Help! What Do State Legislators Know About the Utah State Math Curriculum?

The Deseret News reported today that some Utah legislators are up in arms about the new state secondary school mathematics curriculum that the State Board approved. I wish they would have given more details, but my first thought is that who would know more about what the curriculum should be--legislators, or educators. Does anyone know any more details?

The decision to change the curriculum was unanimous, so that ought to count for something. A good friend of mine is on the state board. I can't imagine he would have voted for something crappy.

The number of legislators said by DesNews to be bothered by the curriculum is three.

The impetus behind the concern was the apparent math fiasco in the Alpine School District, which generated a great deal of concern in many parents in that district.

In February 2006, Stephenson tasked a committee with studying the state's math core to correct problems he saw with the Alpine School District's controversial program, which allowed unconventional problem-solving methods to be used in deepening a student's understanding of math.

I glanced at about half the curriculum online today, and I couldn't see anything terribly wrong with it, but then again, it's been a year of Sundays since I had an Algebra or Trigonometry class.If there's a loophole of the kind that Alpine exploited, hopefully the parents will step in to get the problem corrected again. I wonder how recently the legislators have studied the subjects included in the state secondary math core? To be fair, I must also wonder the same thing about the State Board.

Admittedly, the curriculum discussion was controversial.

The committee, which included some of the nation's top mathematicians and math education professors, gave mixed reviews of Utah public school math, with some experts believing only a few changes were needed and others calling for a complete curriculum overhaul.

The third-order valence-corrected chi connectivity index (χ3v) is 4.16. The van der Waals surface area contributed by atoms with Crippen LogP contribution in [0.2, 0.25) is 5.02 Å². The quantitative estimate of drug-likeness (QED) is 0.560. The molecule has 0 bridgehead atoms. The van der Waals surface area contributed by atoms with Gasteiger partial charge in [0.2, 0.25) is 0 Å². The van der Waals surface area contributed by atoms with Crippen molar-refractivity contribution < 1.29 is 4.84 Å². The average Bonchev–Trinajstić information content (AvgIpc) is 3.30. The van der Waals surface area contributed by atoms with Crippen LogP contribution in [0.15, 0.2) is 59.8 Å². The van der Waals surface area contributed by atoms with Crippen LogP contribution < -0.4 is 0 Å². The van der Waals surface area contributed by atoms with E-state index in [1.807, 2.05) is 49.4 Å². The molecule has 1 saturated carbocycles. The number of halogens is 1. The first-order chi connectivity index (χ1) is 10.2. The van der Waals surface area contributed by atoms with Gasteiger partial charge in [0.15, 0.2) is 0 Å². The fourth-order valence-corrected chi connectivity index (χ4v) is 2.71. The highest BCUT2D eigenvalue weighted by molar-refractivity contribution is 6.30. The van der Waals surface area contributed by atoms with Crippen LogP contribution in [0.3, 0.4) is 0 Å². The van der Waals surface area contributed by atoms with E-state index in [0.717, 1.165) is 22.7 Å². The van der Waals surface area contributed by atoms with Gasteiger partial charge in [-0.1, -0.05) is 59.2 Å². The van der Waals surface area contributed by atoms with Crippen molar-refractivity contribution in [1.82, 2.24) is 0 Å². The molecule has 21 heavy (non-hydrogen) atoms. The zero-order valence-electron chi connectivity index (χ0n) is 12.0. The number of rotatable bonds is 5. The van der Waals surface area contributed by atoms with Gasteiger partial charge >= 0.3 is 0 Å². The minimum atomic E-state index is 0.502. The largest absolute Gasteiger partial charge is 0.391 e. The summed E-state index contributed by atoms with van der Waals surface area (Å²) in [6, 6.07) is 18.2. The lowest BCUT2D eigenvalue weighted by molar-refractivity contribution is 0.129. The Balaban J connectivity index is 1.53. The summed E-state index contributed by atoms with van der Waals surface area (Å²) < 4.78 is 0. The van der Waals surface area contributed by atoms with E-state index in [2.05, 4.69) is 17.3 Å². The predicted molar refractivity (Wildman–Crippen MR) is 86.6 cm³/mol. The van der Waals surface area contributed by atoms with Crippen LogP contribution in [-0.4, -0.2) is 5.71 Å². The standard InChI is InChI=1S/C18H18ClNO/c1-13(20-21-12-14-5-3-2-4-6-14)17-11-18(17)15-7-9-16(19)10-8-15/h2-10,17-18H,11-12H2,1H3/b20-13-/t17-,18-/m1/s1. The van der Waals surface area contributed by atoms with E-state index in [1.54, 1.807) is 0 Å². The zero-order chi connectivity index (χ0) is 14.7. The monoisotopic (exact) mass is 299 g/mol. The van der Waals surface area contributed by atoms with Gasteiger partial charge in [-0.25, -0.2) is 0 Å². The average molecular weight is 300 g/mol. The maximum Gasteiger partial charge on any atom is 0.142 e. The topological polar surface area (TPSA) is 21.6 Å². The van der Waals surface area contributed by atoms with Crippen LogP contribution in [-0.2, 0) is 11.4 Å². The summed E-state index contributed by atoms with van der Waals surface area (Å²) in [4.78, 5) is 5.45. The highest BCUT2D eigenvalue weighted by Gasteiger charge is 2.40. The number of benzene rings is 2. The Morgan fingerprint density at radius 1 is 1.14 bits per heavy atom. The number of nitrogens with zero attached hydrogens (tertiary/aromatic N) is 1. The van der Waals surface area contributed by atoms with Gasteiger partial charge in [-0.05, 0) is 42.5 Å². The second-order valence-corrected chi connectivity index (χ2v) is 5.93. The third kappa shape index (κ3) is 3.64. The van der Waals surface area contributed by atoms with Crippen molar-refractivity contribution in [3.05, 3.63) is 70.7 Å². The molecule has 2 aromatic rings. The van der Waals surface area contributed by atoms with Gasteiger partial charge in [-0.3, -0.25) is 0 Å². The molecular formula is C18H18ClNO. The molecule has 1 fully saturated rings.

In November 2006, the Legislature's Public Education Interim Committee ordered creation of "world-class math standards," and a new committee went to work.

The mathematicians and math education professors on the committee were frequently at odds with each other over goals and developmentally appropriate methods for the Utah core.

I wonder if the three legislators attended the meetings where the curriculum was discussed?

A visited about it today with a friend who is on a local district school board. Some of my concerns come as a result of my discussion with him. It's hard to know whether these legislators have a particular ax to grind about education, or whether they seriously know something that I (and the State School Board) don't.

Can anyone enlighten me?


  1. Good point, Frank. These legislators have no business telling the experts how to run education.

    America has the world's best K-12 education system because the experts run it, not elected officials or parents.

    Along the same lines, legislators should not interfere when experts develop sex education curricula. What qualifications do legislators have in determining the content of sex ed curriculum?

    And elected officials should not interfere on abortion issues. When did legislators become experts on abortion? This is a decision that should be left to a woman and her expert doctor.

  2. But part of my point is: what if the legislator is an expert in one or more of these areas? I just can't tell from the article whether any of these legislators are experts in education.

  3. I don't know much about the what the school board approved, but I can tell you that there is a full-scale revolt going on in the Alpine School District, mainly due to the problems encountered by many students with respect to Investigations Math (see here for discussion, charts, etc.) Bear in mind that Investigations Math was designed and loved by many math experts, but that it apparently doesn't work very well on the ground. So, I hope that the school board's new standards don't push districts toward this type of model.


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